The Royal College of Physicians of Edinburgh (RCPE) has said that a proposal to introduce an opt-out system for organ donation in Scotland could lead to “increased rates of deceased organ donation”.
Glasgow Labour MSP Anne McTaggart has lodged her Transplantation (Authorisation of Removal of Organs) Scotland Bill at Holyrood, which proposes to introduce a soft opt-out system where everyone would be considered a donor by default.
The current system requires people to join the NHS Organ Donation Register.
Under the new system, the family of the deceased will be asked if they had expressed any objections to donation during their lifetime.
The college said the proposed shake-up would “make a small but real difference to the number of organs donated in Scotland”.
It made the remarks in a submission to the Scottish Parliament health committee’s scrutiny of the Transplantation Bill.
MSPs will hear from RCPE, the British Medical Association (BMA) Scotland, the British Heart Foundation (BHF) and the Scottish Youth Parliament (SYP) on the issue today. The college said: “Some Fellows have expressed the view that there are a number of individuals who would be donors but have not made that view known before their death.
“The move to a soft opt-out system would therefore likely make a small but real difference to the number of organs donated in Scotland. The available international evidence supports the fact that ‘opt-out’ legislation is associated with increased rates of deceased organ donation.”
However, the college expressed some reservations about the bill and said that the “immediate family should always be consulted about the request to harvest organs and asked about the expressed wishes of the deceased”.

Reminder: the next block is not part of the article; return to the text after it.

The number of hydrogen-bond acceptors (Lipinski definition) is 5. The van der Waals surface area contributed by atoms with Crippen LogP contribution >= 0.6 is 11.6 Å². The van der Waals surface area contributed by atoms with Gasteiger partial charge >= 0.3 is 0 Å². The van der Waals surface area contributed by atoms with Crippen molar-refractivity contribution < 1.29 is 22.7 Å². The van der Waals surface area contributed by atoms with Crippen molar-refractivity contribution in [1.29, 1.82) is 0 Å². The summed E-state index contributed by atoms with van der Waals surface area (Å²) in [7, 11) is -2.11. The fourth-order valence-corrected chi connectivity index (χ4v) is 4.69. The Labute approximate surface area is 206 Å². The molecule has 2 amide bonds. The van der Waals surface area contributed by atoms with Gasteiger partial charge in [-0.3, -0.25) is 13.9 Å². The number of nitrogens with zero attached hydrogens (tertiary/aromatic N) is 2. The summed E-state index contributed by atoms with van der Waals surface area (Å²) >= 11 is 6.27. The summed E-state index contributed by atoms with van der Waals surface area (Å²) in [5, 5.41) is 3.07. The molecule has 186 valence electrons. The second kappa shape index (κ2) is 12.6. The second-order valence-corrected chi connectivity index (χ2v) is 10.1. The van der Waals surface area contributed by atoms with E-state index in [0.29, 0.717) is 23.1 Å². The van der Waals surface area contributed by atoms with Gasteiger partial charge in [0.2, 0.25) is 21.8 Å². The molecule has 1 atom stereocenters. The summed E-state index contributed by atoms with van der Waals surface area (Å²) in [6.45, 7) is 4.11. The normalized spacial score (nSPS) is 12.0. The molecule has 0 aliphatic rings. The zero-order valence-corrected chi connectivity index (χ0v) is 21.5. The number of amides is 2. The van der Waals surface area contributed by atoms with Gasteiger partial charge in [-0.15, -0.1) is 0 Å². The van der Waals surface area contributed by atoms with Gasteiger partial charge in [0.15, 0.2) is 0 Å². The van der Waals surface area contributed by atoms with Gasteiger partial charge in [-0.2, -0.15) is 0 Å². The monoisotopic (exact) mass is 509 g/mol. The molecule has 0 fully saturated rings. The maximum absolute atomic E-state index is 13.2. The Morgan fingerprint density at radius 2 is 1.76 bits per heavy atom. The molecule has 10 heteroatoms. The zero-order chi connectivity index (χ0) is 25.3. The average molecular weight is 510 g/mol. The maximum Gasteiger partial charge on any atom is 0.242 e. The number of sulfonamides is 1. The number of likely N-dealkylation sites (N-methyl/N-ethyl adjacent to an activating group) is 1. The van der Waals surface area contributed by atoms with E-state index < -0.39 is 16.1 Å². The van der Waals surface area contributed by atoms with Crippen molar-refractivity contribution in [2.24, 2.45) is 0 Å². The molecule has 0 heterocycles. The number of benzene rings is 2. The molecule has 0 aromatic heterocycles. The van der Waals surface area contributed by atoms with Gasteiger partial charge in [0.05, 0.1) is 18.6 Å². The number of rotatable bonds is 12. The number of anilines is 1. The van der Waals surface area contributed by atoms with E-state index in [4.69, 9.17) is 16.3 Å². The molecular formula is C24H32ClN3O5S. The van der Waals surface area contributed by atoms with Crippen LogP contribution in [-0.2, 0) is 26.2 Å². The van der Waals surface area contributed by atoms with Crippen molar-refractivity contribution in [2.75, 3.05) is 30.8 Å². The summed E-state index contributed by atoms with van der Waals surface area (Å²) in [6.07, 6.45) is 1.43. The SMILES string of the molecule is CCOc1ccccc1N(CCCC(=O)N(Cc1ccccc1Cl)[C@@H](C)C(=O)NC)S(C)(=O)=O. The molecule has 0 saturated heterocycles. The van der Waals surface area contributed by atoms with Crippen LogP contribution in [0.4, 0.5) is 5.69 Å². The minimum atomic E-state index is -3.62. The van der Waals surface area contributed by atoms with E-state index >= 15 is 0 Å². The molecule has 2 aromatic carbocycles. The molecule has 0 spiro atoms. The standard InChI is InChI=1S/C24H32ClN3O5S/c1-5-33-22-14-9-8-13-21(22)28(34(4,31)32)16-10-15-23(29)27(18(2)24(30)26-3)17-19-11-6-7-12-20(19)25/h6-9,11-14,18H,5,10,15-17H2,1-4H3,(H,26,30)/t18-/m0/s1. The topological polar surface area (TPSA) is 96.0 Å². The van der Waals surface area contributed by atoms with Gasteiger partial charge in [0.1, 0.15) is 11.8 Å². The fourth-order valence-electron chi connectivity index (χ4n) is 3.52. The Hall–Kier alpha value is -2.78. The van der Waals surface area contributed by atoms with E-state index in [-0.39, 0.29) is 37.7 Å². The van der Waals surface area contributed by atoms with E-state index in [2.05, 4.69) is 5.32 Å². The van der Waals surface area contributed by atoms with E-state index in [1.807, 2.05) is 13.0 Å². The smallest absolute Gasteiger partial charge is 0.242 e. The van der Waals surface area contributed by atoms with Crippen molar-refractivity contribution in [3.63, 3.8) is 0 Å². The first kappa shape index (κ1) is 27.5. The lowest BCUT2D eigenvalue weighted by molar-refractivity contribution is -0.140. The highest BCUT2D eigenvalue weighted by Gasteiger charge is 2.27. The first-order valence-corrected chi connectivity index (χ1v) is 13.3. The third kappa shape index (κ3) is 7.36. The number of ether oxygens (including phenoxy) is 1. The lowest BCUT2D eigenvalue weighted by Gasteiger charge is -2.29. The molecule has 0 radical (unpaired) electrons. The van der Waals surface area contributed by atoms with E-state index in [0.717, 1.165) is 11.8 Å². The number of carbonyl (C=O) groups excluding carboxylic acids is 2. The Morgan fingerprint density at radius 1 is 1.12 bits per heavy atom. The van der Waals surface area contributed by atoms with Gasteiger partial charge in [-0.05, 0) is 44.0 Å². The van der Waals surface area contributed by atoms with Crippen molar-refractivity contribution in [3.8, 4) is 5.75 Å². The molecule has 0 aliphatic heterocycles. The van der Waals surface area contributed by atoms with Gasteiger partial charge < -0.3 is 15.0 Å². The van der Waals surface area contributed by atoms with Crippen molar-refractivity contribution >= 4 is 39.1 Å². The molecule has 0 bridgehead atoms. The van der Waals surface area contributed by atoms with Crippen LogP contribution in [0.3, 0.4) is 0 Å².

But the BMA said that Scotland must shatter “the myth” that organ donation should be regarded as “a gift” - and said the proposal to nominate a proxy seems complicated when people can just give prior authorisation when they are alive.
The SYP said the proxy is particularly important for young people in care, whose decision-making capacity may be questioned but who may object to blood relatives making decisions on their behalf.
A Scottish Government spokeswoman said: “In Scotland we’ve delivered a number of measures to increase donation. Since 2008 we have seen an 82 per cent increase in the number of deceased organ donors in Scotland; a 42 per cent increase in the number of transplants undertaken; and a 21 per cent reduction in the active transplant waiting list. 42 per cent of Scots are signed up to the NHS Organ Donor Register – the highest percentage of any of the four UK countries.
“We’re supportive of measures to increase organ availability, but sadly this specific piece of draft legislation is seriously flawed and could actually harm organ donation.
“However, while we are very concerned about the design of this particular draft legislation, we’re taking an evidence-based approach to the specific issue of a soft opt-out approach to organ donation. We will be monitoring the implementation of this in Wales, to see what impact it has on organ donation and transplant numbers, and whether any increase could be replicated in Scotland.
“We have a number of concerns about many of the measures set out in the member’s Bill, which could create significant legal and operational issues. For example, the proposition that adults with incapacity would be unable to legally express an objection to the donation of their organs is deeply troubling. There are also concerns about the use of proxies, the introduction of the concept of Authorised Investigating Persons.”